In September 2005, Mawlawi Mohammed Islam Mohammadi, Taliban governor of Bamyan province at the time
of the destruction and widely seen as responsible for its occurrence, was elected to the Afghan Parliament.
On January 26, 2007, he was gunned down in Kabul.

Swiss filmmaker Christian Frei made a 95-minute documentary entitled The Giant Buddhas (released in March 2006) on the statues, the international reactions to their destruction, and an overview of the controversy.
The movie makes the controversial claim (quoting a local Afghan) that the destruction was ordered by Osama Bin Laden and that initially, Mullah Omar and the Afghans in Bamyan had opposed the destruction.

In the summer of 2006, Afghan officials were deciding the timetable for the re-construction of the statues.
The mullahs[who?] in the province have stated that the destruction was an "atrocity" and the statues deserve restoration.[citation needed] While they wait for the Afghan government and international community to decide whether to rebuild them, a $1.3 million UNESCO-funded project is sorting out the chunks of clay and plaster — ranging from boulders weighing several tons to fragments the size of tennis balls — and sheltering them from the elements.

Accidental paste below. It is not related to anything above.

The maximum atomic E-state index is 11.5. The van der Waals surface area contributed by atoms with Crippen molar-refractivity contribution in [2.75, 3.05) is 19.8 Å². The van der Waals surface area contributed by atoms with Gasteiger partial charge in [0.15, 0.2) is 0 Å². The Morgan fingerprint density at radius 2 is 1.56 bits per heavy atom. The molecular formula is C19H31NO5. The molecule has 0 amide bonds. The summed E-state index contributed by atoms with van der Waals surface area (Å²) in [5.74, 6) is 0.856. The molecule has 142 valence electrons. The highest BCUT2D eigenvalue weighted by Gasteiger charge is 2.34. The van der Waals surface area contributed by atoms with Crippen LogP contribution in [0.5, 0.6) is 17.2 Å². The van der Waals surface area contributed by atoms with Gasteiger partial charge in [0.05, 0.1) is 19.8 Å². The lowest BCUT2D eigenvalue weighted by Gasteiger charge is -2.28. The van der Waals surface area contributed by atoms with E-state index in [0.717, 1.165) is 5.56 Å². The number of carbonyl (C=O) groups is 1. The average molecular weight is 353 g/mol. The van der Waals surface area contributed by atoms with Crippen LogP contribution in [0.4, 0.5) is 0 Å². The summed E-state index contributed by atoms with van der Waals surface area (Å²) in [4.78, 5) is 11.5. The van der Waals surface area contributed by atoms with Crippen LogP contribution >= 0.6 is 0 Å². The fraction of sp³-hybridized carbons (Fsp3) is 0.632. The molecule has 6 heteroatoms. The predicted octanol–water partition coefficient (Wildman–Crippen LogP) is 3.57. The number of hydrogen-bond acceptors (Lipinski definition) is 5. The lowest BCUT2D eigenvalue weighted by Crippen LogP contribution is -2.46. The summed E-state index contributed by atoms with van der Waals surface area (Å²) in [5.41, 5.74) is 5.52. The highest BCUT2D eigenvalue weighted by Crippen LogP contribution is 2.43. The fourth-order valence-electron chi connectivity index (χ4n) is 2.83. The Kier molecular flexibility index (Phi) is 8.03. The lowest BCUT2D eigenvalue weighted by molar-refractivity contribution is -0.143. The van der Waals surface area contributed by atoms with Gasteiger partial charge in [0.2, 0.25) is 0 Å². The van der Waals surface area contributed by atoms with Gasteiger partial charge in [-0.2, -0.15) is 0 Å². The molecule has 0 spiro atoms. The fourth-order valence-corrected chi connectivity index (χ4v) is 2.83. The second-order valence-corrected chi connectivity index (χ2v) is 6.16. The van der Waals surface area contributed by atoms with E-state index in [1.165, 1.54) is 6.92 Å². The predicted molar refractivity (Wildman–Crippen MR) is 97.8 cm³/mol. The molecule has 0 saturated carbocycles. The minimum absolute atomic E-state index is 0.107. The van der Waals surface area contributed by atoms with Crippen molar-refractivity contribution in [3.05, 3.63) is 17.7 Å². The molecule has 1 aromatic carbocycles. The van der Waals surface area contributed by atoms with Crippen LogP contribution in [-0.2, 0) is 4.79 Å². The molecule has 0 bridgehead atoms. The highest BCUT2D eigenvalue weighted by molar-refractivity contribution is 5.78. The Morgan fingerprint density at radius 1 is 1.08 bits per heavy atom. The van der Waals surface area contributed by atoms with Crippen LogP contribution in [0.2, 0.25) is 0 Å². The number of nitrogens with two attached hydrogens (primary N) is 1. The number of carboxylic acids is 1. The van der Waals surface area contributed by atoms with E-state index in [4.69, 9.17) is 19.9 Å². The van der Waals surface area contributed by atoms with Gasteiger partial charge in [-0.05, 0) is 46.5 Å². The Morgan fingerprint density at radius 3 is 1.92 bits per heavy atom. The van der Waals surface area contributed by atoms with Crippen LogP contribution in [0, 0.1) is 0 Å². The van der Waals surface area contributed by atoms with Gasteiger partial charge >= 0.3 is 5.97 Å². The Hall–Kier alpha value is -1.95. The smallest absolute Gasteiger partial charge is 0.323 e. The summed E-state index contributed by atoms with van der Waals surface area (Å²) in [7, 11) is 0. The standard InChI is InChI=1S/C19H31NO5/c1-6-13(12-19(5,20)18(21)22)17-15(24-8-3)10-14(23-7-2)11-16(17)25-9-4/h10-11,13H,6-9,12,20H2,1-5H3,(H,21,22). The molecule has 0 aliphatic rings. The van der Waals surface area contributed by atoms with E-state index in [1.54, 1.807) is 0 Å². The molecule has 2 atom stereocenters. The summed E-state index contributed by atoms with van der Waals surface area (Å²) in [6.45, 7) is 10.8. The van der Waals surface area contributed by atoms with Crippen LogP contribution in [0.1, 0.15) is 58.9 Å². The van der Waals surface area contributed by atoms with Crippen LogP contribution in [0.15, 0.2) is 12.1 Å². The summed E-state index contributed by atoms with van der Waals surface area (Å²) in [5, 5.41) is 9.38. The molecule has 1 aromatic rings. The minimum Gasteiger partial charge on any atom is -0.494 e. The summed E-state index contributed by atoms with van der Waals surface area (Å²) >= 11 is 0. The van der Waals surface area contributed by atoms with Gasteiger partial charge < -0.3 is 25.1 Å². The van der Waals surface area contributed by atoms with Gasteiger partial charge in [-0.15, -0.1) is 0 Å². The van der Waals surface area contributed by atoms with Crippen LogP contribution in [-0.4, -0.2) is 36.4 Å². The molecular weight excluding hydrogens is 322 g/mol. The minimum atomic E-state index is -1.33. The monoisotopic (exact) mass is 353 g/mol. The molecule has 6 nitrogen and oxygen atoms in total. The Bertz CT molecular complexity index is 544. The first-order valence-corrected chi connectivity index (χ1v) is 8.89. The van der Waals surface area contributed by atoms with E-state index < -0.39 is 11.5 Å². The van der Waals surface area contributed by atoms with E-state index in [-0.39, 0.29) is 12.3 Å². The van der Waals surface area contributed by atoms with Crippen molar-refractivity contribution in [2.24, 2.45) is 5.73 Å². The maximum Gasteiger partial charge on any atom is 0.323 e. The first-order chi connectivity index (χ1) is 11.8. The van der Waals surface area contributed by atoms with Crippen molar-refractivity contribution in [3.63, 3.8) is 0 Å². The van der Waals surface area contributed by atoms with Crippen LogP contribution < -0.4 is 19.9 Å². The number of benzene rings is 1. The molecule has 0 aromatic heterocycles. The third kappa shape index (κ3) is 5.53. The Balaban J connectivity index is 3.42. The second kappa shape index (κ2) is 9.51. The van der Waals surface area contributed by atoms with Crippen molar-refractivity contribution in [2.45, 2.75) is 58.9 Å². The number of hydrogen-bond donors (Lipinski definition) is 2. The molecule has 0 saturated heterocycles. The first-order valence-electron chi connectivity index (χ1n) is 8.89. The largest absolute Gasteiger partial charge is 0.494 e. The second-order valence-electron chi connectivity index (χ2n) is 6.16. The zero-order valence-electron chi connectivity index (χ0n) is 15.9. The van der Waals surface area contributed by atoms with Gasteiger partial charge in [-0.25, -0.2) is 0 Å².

The Buddhist remnants at Bamyan were included on the 2008 World Monuments Watch List of the 100 Most Endangered Sites by the World Monuments Fund. It is hoped that the listing will put continued national and international attention on the site in order to ensure its long-term preservation, and to make certain that
future restoration efforts maintain the authenticity of the site and that proper preservation practices are followed.
« Last Edit: November 09, 2008, 08:12:50 am by Bianca » Report Spam   Logged

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« Reply #5 on: November 09, 2008, 08:16:37 am »

Oil painting discovery

After the destruction of the Buddhas, 50 caves were revealed.

In 12 of the caves wall paintings were discovered.

In December 2004, Japanese researchers discovered that the wall paintings at Bamyan were actually painted between the fifth and the ninth centuries, rather than the sixth to eighth centuries as previously believed. The discovery was made by analysing radioactive isotopes contained in straw
fibers found beneath the paintings.

It is believed that the paintings were done by artists travelling on the Silk Road, the trade route between China and the West.

Scientists from the National Research Institute for Cultural Properties in Tokyo (Japan), the Centre of Research and Restoration of the French Museums-CNRS (France), the Getty Conservation Institute (United States) and the ESRF (the European Synchrotron radiation facility) in Grenoble analysed samples from the paintings, typically less than 1 mm across.

They discovered that the paint contained pigments such as vermilion (red mercury sulfide) and lead white (lead carbonate). These were mixed with a range of binders, including natural resins, gums (possibly animal skin glue or egg) and oils, probably derived from walnuts or poppies.  Specifically, researchers identified drying oils from murals showing Buddhas in vermilion robes sitting cross-legged amid palm leaves and mythical creatures as being painted in the middle of the 7th century.

It is believed that they are the oldest known surviving examples of oil painting, possibly predating oil painting in Europe by as much as six centuries.